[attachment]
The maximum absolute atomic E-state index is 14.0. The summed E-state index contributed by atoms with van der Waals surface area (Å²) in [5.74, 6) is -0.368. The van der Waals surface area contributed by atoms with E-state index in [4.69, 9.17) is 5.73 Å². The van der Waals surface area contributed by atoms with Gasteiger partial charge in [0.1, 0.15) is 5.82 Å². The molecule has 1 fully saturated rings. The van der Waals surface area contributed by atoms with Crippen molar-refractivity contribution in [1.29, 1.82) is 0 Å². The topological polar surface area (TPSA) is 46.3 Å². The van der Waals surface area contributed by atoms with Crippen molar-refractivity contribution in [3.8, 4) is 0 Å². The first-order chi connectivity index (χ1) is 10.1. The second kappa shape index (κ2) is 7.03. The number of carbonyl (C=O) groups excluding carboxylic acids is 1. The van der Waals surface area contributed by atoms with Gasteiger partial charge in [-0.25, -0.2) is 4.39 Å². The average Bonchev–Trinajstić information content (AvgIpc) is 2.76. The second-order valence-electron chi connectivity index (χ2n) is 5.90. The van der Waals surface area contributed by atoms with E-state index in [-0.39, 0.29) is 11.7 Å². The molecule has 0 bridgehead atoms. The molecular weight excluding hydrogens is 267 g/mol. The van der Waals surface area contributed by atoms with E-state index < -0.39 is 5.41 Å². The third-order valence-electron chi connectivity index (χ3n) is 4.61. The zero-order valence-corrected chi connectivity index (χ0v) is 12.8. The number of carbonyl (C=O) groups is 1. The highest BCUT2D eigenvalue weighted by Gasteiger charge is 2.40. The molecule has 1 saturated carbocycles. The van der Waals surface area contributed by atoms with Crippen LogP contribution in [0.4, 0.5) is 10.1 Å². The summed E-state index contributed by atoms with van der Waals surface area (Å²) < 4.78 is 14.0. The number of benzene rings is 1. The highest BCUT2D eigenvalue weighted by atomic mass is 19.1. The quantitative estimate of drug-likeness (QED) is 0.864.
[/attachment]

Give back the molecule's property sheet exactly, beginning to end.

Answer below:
The maximum absolute atomic E-state index is 14.0. The summed E-state index contributed by atoms with van der Waals surface area (Å²) in [5.74, 6) is -0.368. The van der Waals surface area contributed by atoms with E-state index in [4.69, 9.17) is 5.73 Å². The van der Waals surface area contributed by atoms with Gasteiger partial charge in [0.1, 0.15) is 5.82 Å². The molecule has 1 fully saturated rings. The van der Waals surface area contributed by atoms with Crippen molar-refractivity contribution in [1.29, 1.82) is 0 Å². The topological polar surface area (TPSA) is 46.3 Å². The van der Waals surface area contributed by atoms with Crippen molar-refractivity contribution in [3.8, 4) is 0 Å². The first-order chi connectivity index (χ1) is 10.1. The second kappa shape index (κ2) is 7.03. The number of carbonyl (C=O) groups excluding carboxylic acids is 1. The van der Waals surface area contributed by atoms with Gasteiger partial charge in [-0.25, -0.2) is 4.39 Å². The average Bonchev–Trinajstić information content (AvgIpc) is 2.76. The second-order valence-electron chi connectivity index (χ2n) is 5.90. The van der Waals surface area contributed by atoms with E-state index in [-0.39, 0.29) is 11.7 Å². The molecule has 0 bridgehead atoms. The molecular weight excluding hydrogens is 267 g/mol. The van der Waals surface area contributed by atoms with E-state index < -0.39 is 5.41 Å². The third-order valence-electron chi connectivity index (χ3n) is 4.61. The zero-order valence-corrected chi connectivity index (χ0v) is 12.8. The number of carbonyl (C=O) groups is 1. The highest BCUT2D eigenvalue weighted by Gasteiger charge is 2.40. The molecule has 1 saturated carbocycles. The van der Waals surface area contributed by atoms with Crippen LogP contribution in [0.4, 0.5) is 10.1 Å². The summed E-state index contributed by atoms with van der Waals surface area (Å²) < 4.78 is 14.0. The number of benzene rings is 1. The highest BCUT2D eigenvalue weighted by atomic mass is 19.1. The quantitative estimate of drug-likeness (QED) is 0.864.